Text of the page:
Teacher to open coffee shop employing people with disabilities
Dr. LaRon Scott quoted in article
By Justin Mattingly, Richmond Times-Dispatch
June 21, 2019
When Keri Lee worked at Clover Hill High School, she watched students with disabilities thrive as they staffed a coffee shop on Fridays, running everything from the cash register to drink service.
Lee, who teaches special education for Chesterfield County Public Schools, knew the pop-up store was important, not just for building confidence but for building the future.
About one in 10 students at the Midlothian school has a disability, according to the state, and federal data show people with disabilities are nearly twice as likely to be unemployed (6.3%) as people without a disability (3.3%).
“They have very distinct preferences and they all have talent and they all have skills,” Lee said of people with disabilities. “They want a place to fit in and work.”
By next year, they’ll find one in Thrive, a coffee shop Lee and her son, Collin, are working to open in Midlothian, at a location to be finalized.
“My idea is to create an experience that makes you want to come back,” Lee said. “We can be a destination, but I hope to have a community feel and have customers who come back because they support our mission and enjoy the experience.”
A similar coffee shop in North Carolina opened in 2016 and was initially run by 19 people with intellectual and developmental disabilities. The store, now Bitty & Beau’s Coffee, went viral; in 2017, founder Amy Wright was named CNN’s Hero of the Year.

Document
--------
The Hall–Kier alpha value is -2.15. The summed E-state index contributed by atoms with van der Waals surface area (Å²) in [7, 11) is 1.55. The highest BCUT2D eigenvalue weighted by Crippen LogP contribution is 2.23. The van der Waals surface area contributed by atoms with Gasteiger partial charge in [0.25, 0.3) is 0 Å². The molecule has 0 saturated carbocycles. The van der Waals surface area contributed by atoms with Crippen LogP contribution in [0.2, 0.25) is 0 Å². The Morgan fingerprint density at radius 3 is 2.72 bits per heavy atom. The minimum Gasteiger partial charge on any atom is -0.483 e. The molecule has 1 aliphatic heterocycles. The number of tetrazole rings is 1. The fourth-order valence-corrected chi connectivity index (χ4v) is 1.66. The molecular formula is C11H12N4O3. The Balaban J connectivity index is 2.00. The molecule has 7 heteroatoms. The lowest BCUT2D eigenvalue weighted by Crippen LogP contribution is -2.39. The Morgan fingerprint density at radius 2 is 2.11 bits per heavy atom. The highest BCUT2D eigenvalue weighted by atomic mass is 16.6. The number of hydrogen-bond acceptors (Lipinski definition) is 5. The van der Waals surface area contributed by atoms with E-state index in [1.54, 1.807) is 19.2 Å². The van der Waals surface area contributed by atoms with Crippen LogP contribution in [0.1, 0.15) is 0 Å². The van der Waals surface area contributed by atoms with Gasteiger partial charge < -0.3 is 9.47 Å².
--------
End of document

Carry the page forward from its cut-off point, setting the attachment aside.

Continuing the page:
Max’s Positive Vibe Café in the Stratford Hills Shopping Center has a similar mission, training and employing people with disabilities in food services.
The coffee shop is a passion project for Lee and her son, who graduated from Matoaca High School in Chesterfield in 2018 and now attends the University of Miami in Florida, studying entrepreneurship and marketing.
“We’re excited at the prospect of getting going,” Collin Lee said.
The shop will have coffee, other hot beverages and pastries, but its most important ingredient will be the experience, Keri Lee said.
“I hope to accomplish community acceptance,” she said.
Nationally, there’s work to do.
“These types of opportunities offer a way for students to garner skills and knowledge and vocational experience that we know that lead to competitive employment for students with disabilities.”
“They often face some of the most difficult challenges with post-school employment,” said LaRon A. Scott, a special education professor at Virginia Commonwealth University’s School of Education. “These types of opportunities offer a way for students to garner skills and knowledge and vocational experience that we know that lead to competitive employment for students with disabilities.”
The unemployment rate for people with disabilities ticked down recently from 7% in May 2018 to 6.3% last month.
Lee hopes to lower the rate in the Richmond area. The nonprofit is currently raising money to help offset the startup costs. More information can be found at thriverva.org.
“It’s a population that’s traditionally faced employment difficulties,” Lee said. “We’re looking to change that. We want to get them a place to thrive.”